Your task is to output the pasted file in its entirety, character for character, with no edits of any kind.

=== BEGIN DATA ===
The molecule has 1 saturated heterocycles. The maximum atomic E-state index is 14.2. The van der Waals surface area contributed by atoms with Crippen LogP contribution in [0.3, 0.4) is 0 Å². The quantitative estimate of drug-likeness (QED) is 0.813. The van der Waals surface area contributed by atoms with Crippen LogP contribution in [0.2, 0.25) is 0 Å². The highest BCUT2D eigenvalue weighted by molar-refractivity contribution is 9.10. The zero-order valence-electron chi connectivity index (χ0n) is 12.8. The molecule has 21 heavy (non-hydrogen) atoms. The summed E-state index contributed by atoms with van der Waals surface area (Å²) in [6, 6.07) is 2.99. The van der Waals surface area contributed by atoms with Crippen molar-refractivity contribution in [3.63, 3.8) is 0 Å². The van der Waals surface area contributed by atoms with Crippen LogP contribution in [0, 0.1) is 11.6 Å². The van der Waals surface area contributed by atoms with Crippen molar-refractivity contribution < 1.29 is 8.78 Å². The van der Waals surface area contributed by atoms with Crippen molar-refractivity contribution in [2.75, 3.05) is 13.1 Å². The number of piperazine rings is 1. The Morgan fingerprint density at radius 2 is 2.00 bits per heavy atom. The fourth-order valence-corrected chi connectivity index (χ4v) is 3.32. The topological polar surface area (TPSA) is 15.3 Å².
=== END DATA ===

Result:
The molecule has 1 saturated heterocycles. The maximum atomic E-state index is 14.2. The van der Waals surface area contributed by atoms with Crippen LogP contribution in [0.3, 0.4) is 0 Å². The quantitative estimate of drug-likeness (QED) is 0.813. The van der Waals surface area contributed by atoms with Crippen LogP contribution in [0.2, 0.25) is 0 Å². The highest BCUT2D eigenvalue weighted by molar-refractivity contribution is 9.10. The zero-order valence-electron chi connectivity index (χ0n) is 12.8. The molecule has 21 heavy (non-hydrogen) atoms. The summed E-state index contributed by atoms with van der Waals surface area (Å²) in [6, 6.07) is 2.99. The van der Waals surface area contributed by atoms with Crippen molar-refractivity contribution in [3.63, 3.8) is 0 Å². The van der Waals surface area contributed by atoms with Crippen LogP contribution in [0, 0.1) is 11.6 Å². The van der Waals surface area contributed by atoms with Crippen molar-refractivity contribution < 1.29 is 8.78 Å². The van der Waals surface area contributed by atoms with Crippen molar-refractivity contribution in [2.75, 3.05) is 13.1 Å². The number of piperazine rings is 1. The Morgan fingerprint density at radius 2 is 2.00 bits per heavy atom. The fourth-order valence-corrected chi connectivity index (χ4v) is 3.32. The topological polar surface area (TPSA) is 15.3 Å².